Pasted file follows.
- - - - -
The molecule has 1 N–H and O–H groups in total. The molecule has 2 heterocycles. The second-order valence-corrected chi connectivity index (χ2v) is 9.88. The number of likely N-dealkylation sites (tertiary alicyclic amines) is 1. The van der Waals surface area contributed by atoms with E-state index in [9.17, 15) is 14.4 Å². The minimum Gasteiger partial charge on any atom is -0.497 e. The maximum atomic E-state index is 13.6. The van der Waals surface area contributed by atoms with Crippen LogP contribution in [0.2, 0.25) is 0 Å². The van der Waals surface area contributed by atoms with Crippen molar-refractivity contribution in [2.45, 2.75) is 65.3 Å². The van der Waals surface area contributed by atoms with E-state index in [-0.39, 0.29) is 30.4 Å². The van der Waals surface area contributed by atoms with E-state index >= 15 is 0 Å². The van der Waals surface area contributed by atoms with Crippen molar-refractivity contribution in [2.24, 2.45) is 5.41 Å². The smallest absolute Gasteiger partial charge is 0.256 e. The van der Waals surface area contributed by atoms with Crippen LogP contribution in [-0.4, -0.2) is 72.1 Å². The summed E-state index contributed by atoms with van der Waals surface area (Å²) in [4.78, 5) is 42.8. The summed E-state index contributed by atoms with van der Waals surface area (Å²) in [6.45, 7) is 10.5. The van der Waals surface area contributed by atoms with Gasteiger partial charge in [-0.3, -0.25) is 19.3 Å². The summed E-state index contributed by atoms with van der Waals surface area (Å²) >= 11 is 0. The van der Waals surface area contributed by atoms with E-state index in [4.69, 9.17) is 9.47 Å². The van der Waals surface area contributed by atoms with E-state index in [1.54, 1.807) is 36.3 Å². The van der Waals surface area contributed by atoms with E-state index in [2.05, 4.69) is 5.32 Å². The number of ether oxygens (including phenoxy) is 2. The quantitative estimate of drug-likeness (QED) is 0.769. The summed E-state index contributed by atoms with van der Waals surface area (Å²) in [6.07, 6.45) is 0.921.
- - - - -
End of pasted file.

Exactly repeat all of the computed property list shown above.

The molecule has 1 N–H and O–H groups in total. The molecule has 2 heterocycles. The second-order valence-corrected chi connectivity index (χ2v) is 9.88. The number of likely N-dealkylation sites (tertiary alicyclic amines) is 1. The van der Waals surface area contributed by atoms with E-state index in [9.17, 15) is 14.4 Å². The minimum Gasteiger partial charge on any atom is -0.497 e. The maximum atomic E-state index is 13.6. The van der Waals surface area contributed by atoms with Crippen LogP contribution in [0.2, 0.25) is 0 Å². The van der Waals surface area contributed by atoms with Crippen molar-refractivity contribution in [2.45, 2.75) is 65.3 Å². The van der Waals surface area contributed by atoms with E-state index in [-0.39, 0.29) is 30.4 Å². The van der Waals surface area contributed by atoms with E-state index >= 15 is 0 Å². The van der Waals surface area contributed by atoms with Crippen molar-refractivity contribution in [2.24, 2.45) is 5.41 Å². The smallest absolute Gasteiger partial charge is 0.256 e. The van der Waals surface area contributed by atoms with Crippen LogP contribution in [-0.4, -0.2) is 72.1 Å². The summed E-state index contributed by atoms with van der Waals surface area (Å²) in [4.78, 5) is 42.8. The summed E-state index contributed by atoms with van der Waals surface area (Å²) in [6.45, 7) is 10.5. The van der Waals surface area contributed by atoms with Gasteiger partial charge in [-0.3, -0.25) is 19.3 Å². The summed E-state index contributed by atoms with van der Waals surface area (Å²) >= 11 is 0. The van der Waals surface area contributed by atoms with E-state index in [4.69, 9.17) is 9.47 Å². The van der Waals surface area contributed by atoms with E-state index in [1.54, 1.807) is 36.3 Å². The van der Waals surface area contributed by atoms with E-state index in [2.05, 4.69) is 5.32 Å². The number of ether oxygens (including phenoxy) is 2. The quantitative estimate of drug-likeness (QED) is 0.769. The summed E-state index contributed by atoms with van der Waals surface area (Å²) in [6.07, 6.45) is 0.921.